In 1838, the British decided to end the continued feud by dividing the state of Kotah between the Hada Maharaja and the family of the Jhala Chief Minister. They created the new state of Jhalawar for the latter out of his hereditary jagirs and the territories ceded by the efforts of Zalim Singh by the Marathas and the British. The remaining districts constituted the truncated state of Kotah, under Maharao Raja Shri Ram Singhji II. Miffed at his treatment, he took an all too lackadaisical view for British liking of the mutineers when they besieged Kotah Fort in 1857. Once they raised the siege in 1858, the suspected his sympathy with the mutineers and had his salute reduced to 15-guns.

It was left to his son, Maharao Raja Shri Shatru Sal II, and his successor Maharao Raja Shri Sir Umed Singhji II, to improve relations with the British. The latter was particularly well placed, having received a modern education at Mayo and British tutors. He became something of an Imperial statesman, though appointed to no office or formal role, those who governed India on behalf of the Crown sought his views on a wide number of issues. He was also successful in achieving the restoration of most of the districts lost to Jhalawar in 1838. After a long series of negotiations had failed, he took the case to the Imperial Privy Council in London, where he secured the return of eighteen of the twenty-one districts in 1899. His long reign of 52 years ended with his death in 1941, at the height of a world war to which he had given unstinting support to the British for the second time in his life.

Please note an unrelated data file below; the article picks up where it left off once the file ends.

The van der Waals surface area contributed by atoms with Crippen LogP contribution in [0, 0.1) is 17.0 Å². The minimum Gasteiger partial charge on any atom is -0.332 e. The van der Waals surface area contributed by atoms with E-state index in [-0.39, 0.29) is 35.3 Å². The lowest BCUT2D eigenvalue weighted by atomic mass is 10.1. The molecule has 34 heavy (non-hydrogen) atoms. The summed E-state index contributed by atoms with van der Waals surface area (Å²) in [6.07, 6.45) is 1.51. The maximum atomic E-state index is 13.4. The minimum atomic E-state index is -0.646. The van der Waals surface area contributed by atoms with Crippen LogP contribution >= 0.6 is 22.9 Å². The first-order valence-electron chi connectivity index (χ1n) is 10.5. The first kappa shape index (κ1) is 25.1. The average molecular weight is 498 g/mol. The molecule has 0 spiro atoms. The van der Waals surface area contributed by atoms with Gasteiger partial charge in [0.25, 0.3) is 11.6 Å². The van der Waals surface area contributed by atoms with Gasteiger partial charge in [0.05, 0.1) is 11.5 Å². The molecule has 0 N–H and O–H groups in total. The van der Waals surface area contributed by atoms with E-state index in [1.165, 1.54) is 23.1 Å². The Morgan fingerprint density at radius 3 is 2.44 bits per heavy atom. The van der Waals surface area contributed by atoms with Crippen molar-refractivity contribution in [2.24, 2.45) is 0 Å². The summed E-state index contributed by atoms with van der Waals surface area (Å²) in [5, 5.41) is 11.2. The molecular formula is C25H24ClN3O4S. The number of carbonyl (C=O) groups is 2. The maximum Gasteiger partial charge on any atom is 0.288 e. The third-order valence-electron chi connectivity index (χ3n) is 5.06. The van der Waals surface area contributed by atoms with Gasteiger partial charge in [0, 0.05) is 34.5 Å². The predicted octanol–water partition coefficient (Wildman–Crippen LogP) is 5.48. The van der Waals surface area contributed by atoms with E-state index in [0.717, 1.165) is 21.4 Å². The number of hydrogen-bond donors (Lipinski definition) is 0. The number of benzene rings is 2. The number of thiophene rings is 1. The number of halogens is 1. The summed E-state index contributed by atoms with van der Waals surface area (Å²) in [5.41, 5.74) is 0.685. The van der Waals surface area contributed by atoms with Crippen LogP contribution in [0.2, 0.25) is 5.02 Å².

Maharao Raja Shri Sir Bhim Singhji succeeded his father and immediately took up military service as a cavalry officer. No sooner was that service over than he had to cope with the momentous changes of events that led to the independence of India in 1947. After the war he had instigated several modernisation schemes for in the fields of education and irrigation, but did not see them complete fruition before merging his state into India. He then played an important role in the unification of the various princely states of Rajasthan, serving as both Rajpramukh and Uprajpramukh until the offices were dissolved in 1956. Thereafter, he devoted himself to his military, sporting and conservation interests. He was particularly active in the Indian Olympic and Asian Games movements, serving as an official as well as participant, representing India overseas.

Maharao Raja Shri Brijraj Singhji succeeded his father as Head of the Royal House of Kotah in 1991. No less active than his late father, his interests range from politics, to conservation, sports, and tourism. He has served as a local councillor, as a Member of Parliament, and on a host of public bodies, charitable and welfare associations.

SALUTE:
17-guns (19-guns personal 1921).

COAT OF ARMS: